*"Betula michauxii" - Newfoundland Dwarf Birch
*"Betula nana" - Dwarf Birch or Bog Birch (also in northern Europe and Asia)
*"Betula neoalaskana" - Alaska Birch or Yukon Birch
*"Betula nigra" - River Birch or Black Birch
*"Betula occidentalis" - Water Birch or Red Birch ("B. fontinalis")
*"Betula papyrifera" - Paper Birch, Canoe Birch or American White Birch
*"Betula populifolia" - Gray Birch
*"Betula pubescens" - Downy Birch also known as White Birch, European White Birch, Hairy Birch (Greenland; also in Europe incl. Iceland, northern Asia)
**"Betula pubescens" subspecies "tortuosa" - Arctic Downy Birch (Greenland; also in subarctic Eurasia incl. Iceland)
*"Betula pumila" - Swamp Birch

;Birches of Europe and Asia include:
*"Betula albosinensis" - Chinese Red Birch
**"Betula albosinensis" var. "septentrionalis" - North Chinese Red Birch
*"Betula alnoides" - Alder-leaf Birch
*"Betula austrosinensis" - South China Birch
*"Betula chinensis" - Chinese Dwarf Birch
*"Betula ermanii" - Erman's Birch
*"Betula grossa" - Japanese Cherry Birch
*"Betula jacquemontii" ("Betula utilis" subsp. "jacquemontii") - White-barked Himalayan Birch
#"Betula Kamchatka" - Kamchatka birch "platyphylla"
*"Betula mandschurica" - Manchurian Birch
**"Betula mandschurica" var. "japonica" - Japanese Birch
*"Betula maximowiczii" - Monarch Birch
*"Betula medwediewii" - Caucasian Birch
*"Betula nana" - Dwarf Birch (also in northern North America)
*"Betula pendula" - Silver Birch
*"Betula platyphylla" ("Betula pendula" var. "platyphylla") - Siberian Silver Birch
*"Betula pubescens" - Downy Birch also known as White Birch, European White Birch, Hairy Birch (Europe incl. Iceland, northern Asia; also in Greenland in North America)
**"Betula pubescens" subspecies "tortuosa" - Arctic Downy Birch (subarctic Eurasia incl. Iceland; also in Greenland in North America)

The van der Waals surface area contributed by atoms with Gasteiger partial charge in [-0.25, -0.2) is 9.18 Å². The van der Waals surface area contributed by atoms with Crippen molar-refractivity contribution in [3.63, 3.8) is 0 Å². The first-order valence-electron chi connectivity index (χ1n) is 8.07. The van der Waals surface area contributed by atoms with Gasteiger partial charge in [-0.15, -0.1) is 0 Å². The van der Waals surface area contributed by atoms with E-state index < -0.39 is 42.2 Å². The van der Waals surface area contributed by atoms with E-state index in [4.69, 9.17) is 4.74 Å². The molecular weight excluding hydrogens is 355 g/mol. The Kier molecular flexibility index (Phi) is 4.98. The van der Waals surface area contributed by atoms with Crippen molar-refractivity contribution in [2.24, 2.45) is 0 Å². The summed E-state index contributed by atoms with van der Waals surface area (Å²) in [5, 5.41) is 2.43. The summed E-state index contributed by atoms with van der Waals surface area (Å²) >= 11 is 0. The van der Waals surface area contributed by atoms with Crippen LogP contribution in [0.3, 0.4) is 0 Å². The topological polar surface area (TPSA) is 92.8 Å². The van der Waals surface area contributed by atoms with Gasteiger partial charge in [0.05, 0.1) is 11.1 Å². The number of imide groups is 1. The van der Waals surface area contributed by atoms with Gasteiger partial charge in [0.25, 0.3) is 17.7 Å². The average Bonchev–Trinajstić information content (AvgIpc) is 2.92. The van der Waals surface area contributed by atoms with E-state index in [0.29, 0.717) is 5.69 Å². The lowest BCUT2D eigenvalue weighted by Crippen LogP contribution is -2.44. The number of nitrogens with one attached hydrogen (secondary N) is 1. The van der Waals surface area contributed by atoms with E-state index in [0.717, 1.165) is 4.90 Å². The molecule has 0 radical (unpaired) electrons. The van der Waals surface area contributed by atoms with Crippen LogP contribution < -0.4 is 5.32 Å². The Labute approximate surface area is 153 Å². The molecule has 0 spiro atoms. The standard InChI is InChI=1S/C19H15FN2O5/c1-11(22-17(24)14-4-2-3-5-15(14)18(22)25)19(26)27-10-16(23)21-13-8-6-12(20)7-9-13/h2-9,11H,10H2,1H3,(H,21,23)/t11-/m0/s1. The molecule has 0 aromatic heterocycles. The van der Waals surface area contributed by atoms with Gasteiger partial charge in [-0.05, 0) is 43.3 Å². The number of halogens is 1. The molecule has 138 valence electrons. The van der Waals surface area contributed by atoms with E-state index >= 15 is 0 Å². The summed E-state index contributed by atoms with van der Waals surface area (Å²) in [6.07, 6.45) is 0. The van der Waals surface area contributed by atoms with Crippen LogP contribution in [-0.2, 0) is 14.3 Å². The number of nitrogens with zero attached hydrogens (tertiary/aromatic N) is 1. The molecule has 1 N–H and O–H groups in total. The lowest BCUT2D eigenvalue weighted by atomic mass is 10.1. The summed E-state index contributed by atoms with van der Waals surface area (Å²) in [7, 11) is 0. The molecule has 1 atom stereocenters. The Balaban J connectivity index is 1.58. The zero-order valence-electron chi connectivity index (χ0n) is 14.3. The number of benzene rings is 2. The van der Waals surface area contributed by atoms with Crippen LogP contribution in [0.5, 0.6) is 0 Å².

*"Betula szechuanica" ("Betula pendula" var. "szechuanica") - Sichuan Birch
*"Betula utilis" - Himalayan Birch

:"Note: many American texts have "B. pendula" and "B. pubescens" confused, though they are distinct species with different chromosome numbers"


Birch wood is fine-grained and pale in colour, often with an attractive satin-like sheen. Ripple figuring may occur, increasing the value of the timber for veneer and furniture-making. The highly-decorative Masur (or Karelian) birch, from "Betula verrucosa" var. "carelica" has ripple texture combined with attractive dark streaks and lines. Birch wood is suitable for veneer, and birch ply is among the strongest and most dimensionally-stable plywoods, although it is unsuitable for exterior use.

Due to birch pulp’s short-fibre qualities, this hardwood can be used to make printing paper. In India the thin bark coming off in winter was used as writing paper. This has excellent life. The paper is known as bhoorj patra. Bhoorj is the Sanskrit name of tree and patra means paper. This bark also has been used widely in ancient Russia as note paper (beresta) and for decorative purposes and even making footwear — lapti.

Extracts of birch are used for flavoring or leather oil, and in cosmetics such as soap or shampoo. In the past, commercial oil of wintergreen (methyl salicylate) was made from the Sweet Birch ("Betula lenta"). "Birch tar" or "Russian Oil", extracted from birch bark [Birch Tar - How to collect it [] ] , is thermoplastic and waterproof; it was used as a glue on, for example, arrows, and also for medicinal purposes.

Silver Birch ("Betula pendula") is Finland's national tree. Occasionally one uses leafy, fragrant twigs of silver birch to gently beat oneself in a sauna. The twigs are called "vihta" or "vasta". This has a relaxing effect on the muscles.

Birch leaves make a diuretic tea and to make extracts for dyes and cosmetics.

Ground birch bark, fermented in sea water, is used for seasoning the woolen, hemp or linen sails and hemp rope of traditional Norwegian boats.

Birch twigs were bound in a bundle, also called birch, to be used for birching, a form of corporal punishment.

Many of the First Nations of North America prized the birch for its bark, which due to its light weight, flexibility, and the ease with which it could be stripped from fallen trees, was often used for the construction of strong, waterproof but lightweight canoes, bowls, and wigwams.

Birch is used as firewood due to its high calorific value per unit weight and unit volume. Birch is prized by the Sami people as it burns well, without popping, even when frozen and freshly hewn. The bark is also used in starting fires. The bark will burn very well, even when wet, because of the oils it contains. With care, the bark can be split into very thin sheets that will ignite from even the smallest of sparks.

Birches also have spiritual importance in several religions, both modern and historical.